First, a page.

Residents face a council tax hike of nearly four per cent in Staffordshire to help pay for the increasing cost of social care.
A record £320 million is to be spent on protecting the increasing numbers of adults and children needing care in the county in 2020, despite falling funding from Government.
With 65 per cent of Staffordshire County Council’s budget now spent on care, the council had already agreed a five-year plan to reduce its costs by £62m by 2024 to help manage the growing pressures.
Philip Atkins, Leader of the Council, said this council’s proactive plan had allowed it to live within its means, deliver a balanced budget and still protect everyone eligible to receive care next year.
However, Philip issued a stark warning that the current situation was unsustainable without urgent Government action to tackle the national funding issues.
Philip said: “As a county council, we have acted swiftly to manage the increasing pressures on our budget, while at the same time also managed to firmly focus on growing the economy, creating better jobs and helping more people lead healthier, independent and rewarding lives.
“We have been honest with partners and communities about the challenges we face together and continue to work with them to find new and more affordable ways of supporting residents through greater use of digital technology and locally-based support.
“Despite the immense challenges we still have much to be proud of in Staffordshire: low unemployment, a strong economy and a children’s service that was once again rated ‘Good’ by Ofsted.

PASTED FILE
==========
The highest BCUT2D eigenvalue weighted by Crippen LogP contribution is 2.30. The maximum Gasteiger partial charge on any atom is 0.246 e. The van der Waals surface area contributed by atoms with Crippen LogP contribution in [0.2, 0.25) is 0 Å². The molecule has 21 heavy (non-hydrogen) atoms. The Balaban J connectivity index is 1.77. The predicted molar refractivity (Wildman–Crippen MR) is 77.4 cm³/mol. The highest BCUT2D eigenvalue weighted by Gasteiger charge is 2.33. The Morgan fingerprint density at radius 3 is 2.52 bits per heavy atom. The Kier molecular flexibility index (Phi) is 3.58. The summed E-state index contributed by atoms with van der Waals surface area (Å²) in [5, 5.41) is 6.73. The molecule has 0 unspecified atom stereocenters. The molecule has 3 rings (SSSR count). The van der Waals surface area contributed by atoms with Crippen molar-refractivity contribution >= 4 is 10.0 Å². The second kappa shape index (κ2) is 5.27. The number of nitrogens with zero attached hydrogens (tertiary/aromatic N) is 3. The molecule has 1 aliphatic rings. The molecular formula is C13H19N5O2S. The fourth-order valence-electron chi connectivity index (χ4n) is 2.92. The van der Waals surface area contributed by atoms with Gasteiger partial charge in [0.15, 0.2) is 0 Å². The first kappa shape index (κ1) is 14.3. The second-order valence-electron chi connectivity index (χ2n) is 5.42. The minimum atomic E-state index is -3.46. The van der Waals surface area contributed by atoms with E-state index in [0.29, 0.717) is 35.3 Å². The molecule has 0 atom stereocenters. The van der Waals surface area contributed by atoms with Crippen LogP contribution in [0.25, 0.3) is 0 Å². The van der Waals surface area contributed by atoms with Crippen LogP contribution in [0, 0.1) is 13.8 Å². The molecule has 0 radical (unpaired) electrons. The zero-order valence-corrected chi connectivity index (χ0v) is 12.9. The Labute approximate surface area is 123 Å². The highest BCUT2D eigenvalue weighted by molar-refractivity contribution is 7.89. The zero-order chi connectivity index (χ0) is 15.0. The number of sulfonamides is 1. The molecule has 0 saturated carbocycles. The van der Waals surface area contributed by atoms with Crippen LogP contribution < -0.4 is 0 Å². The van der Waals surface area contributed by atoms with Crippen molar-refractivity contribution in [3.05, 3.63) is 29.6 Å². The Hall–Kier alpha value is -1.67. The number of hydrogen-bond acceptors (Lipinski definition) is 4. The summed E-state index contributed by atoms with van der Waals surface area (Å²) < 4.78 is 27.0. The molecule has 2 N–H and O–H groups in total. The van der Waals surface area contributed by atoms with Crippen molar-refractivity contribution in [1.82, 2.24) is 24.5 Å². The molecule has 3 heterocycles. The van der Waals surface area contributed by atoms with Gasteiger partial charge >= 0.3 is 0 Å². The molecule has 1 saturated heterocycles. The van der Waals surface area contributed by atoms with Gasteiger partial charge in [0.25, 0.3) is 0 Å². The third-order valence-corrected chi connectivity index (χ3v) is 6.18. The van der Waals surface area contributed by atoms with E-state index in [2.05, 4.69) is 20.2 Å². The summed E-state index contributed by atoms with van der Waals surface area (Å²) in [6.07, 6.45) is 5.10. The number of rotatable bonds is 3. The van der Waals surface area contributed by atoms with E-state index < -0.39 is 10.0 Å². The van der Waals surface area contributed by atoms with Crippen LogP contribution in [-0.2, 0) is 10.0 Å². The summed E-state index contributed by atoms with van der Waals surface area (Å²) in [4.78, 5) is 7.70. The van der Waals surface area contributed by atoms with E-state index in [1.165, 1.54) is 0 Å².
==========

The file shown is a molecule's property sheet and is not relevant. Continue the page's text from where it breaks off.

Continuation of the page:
“Our call now is for the new Government to back the ambitions of well-run councils like Staffordshire by securing a long-term national solution to how we fund care, support children with special educational needs and disabilities and protect our local roads from further decline.”
In 2020/21 the county council’s budget will see:
An extra £8.1m invested in helping to keep more children out of care;
An investment of £650,000 in climate change and sustainability projects;
More than £120m spent on capital projects, such as schools and business sites;
Delivery of an additional savings across services to meet the £62m five-year plan to 2024;
Joined-up working with the NHS to offer an affordable approach to health and care.
To help achieve this, the county council tax will rise by 3.95 percent, which includes the Government’s 2 percent levy to help towards the care bill. This is less than £1 per week on the average bill for a Band D Property and will still be one of the lowest in the country.
Philip said: “With national Government funding continuing to fall, the council tax we all pay in Staffordshire has to work even harder to not only protect the most vulnerable, but also give everyone the best shot at living as healthy, rewarding and independent a life as possible.
“As we enter 2020, I am not only hugely proud to be Leader of this council, but also hugely optimistic about how much we can still achieve with partners and our communities for the benefit of Staffordshire families.”
The draft budget for 2020/21 and Medium Term Financial Strategy will be discussed at a meeting of the council’s Cabinet on January 8, before being presented to Full Council in February for a final decision.
Following the General Election all spending projections will be subjected to review once national government funding for local councils is confirmed in the Local Government Finance Settlement in the New Year.